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Bestselling Author Charles Scheideman will Appear in his Hometown.


Thursday, October 16, 2014 at 3:03pm

Charles Scheideman, the Victoria author who wrote Policing the Fringe, has a new bestselling book of strange and intriguing stories, recounted from twenty-seven years patrolling small towns as a member of the RCMP. Tragedy on Jackass Mountain: More Stories from a Small-Town Mountie has the same wry sense of humour and is full of Shneideman's experiences from the absurd to the tragic.

Charles will be giving a book signing at Tanner's Books in Sidney on Saturday, July 16, from 1 to 3pm.

For more information, contact Tanner's Books at (250) 656-2345.

Charles’ new bestselling book is full of characters such as the transport truck driver whose trailer would have rolled over on a treacherous turn on the TransCanada Highway west of Kamloops if it hadn’t hit a Greyhound bus in the side halfway through tipping, the force of which pushed it back upright, and who just kept on driving, claiming he hadn’t noticed anything had happened. Or the lone officer who took on three legendary hard-fighting drunks, earning him the respect of the citizens of Prince George, including the louts he single-handedly flattened. Here too are stories conveying the sad truth and tragic consequences of all-too-common alcohol abuse, such as when an innocent man survived an alcohol-induced multi-vehicle accident on Jackass Mountain—twice—only to be taken by a determined Grim Reaper as he aided another motorist. Scheideman illustrates that “fate looks after some of us” in another story where the extremely drunk driver and passengers of a violent single car accident miraculously survive.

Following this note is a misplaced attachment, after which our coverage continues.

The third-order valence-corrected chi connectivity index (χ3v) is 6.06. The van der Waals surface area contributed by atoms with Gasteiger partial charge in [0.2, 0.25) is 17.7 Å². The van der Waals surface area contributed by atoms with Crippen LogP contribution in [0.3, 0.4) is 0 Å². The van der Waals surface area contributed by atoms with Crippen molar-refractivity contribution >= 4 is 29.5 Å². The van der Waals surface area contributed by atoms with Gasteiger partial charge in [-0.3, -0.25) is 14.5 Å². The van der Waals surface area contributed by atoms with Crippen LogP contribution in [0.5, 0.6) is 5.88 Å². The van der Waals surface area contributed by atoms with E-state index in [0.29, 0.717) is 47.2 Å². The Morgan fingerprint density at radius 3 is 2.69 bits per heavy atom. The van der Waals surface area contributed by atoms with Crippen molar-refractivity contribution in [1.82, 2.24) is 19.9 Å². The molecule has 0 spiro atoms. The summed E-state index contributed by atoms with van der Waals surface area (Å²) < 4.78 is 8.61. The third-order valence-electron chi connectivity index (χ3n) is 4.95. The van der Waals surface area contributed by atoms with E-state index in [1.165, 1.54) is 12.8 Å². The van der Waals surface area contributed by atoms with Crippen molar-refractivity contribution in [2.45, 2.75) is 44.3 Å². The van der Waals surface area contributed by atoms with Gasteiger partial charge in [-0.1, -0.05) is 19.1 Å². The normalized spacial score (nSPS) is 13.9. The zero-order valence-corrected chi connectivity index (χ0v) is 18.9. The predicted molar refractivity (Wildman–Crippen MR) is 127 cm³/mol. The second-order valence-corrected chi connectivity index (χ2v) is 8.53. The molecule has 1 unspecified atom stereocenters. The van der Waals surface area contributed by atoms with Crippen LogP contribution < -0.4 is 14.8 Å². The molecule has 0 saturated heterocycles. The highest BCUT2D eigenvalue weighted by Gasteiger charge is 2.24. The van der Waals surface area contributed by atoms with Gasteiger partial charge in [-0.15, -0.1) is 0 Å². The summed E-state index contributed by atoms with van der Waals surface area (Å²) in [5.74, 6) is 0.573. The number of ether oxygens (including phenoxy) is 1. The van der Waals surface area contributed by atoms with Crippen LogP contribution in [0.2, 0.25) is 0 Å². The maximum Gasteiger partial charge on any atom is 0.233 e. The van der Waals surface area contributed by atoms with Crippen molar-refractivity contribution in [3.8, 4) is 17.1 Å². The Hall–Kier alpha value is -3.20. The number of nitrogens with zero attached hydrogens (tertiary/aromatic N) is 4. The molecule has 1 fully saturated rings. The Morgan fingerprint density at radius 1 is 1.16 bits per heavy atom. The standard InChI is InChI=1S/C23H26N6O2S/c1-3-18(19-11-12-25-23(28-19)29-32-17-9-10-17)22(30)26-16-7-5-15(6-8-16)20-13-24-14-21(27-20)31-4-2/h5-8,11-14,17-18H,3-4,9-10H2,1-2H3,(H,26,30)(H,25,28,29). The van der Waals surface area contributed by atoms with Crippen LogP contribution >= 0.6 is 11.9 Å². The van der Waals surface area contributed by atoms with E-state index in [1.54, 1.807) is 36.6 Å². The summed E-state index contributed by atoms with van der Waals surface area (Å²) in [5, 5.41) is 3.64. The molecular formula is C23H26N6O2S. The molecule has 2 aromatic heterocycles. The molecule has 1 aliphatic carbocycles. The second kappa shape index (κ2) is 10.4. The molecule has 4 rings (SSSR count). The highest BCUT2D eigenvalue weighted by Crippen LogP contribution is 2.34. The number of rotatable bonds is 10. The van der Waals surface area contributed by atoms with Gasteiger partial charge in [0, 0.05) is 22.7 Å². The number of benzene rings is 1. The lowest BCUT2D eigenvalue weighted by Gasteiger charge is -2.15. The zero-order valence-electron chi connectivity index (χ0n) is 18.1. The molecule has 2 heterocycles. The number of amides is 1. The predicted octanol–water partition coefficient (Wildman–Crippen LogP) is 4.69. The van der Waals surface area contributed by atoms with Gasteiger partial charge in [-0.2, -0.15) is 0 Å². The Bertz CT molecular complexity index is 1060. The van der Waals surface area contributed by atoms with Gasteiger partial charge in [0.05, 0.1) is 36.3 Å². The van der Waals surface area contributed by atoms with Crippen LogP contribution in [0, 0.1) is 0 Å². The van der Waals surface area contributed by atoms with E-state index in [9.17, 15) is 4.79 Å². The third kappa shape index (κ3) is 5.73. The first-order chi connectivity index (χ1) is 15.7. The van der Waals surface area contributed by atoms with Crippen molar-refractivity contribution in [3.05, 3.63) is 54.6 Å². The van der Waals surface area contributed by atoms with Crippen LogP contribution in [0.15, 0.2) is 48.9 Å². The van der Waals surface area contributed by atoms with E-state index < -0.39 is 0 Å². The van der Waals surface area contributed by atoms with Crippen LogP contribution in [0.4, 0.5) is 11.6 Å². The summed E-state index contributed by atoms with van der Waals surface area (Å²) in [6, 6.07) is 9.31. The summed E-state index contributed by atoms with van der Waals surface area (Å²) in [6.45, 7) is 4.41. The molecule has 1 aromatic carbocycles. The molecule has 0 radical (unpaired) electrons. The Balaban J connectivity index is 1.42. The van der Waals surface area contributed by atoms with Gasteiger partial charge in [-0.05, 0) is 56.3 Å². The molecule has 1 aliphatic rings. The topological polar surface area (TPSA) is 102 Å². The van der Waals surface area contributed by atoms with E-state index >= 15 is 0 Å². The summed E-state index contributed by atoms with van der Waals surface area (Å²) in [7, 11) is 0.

This book bristles with unforgettable stories and leaves the reader with renewed admiration and wonder for the men and women who uphold the law in some of BC’s more lawless regions.

Charles Scheideman grew up on a farm near Stony Plain, Alberta and joined the RCMP when he was 21, serving in seven different communities in rural British Columbia. After leaving the force in 1989, he worked for the British Columbia government in Victoria, BC, where he still lives with his wife, Patricia.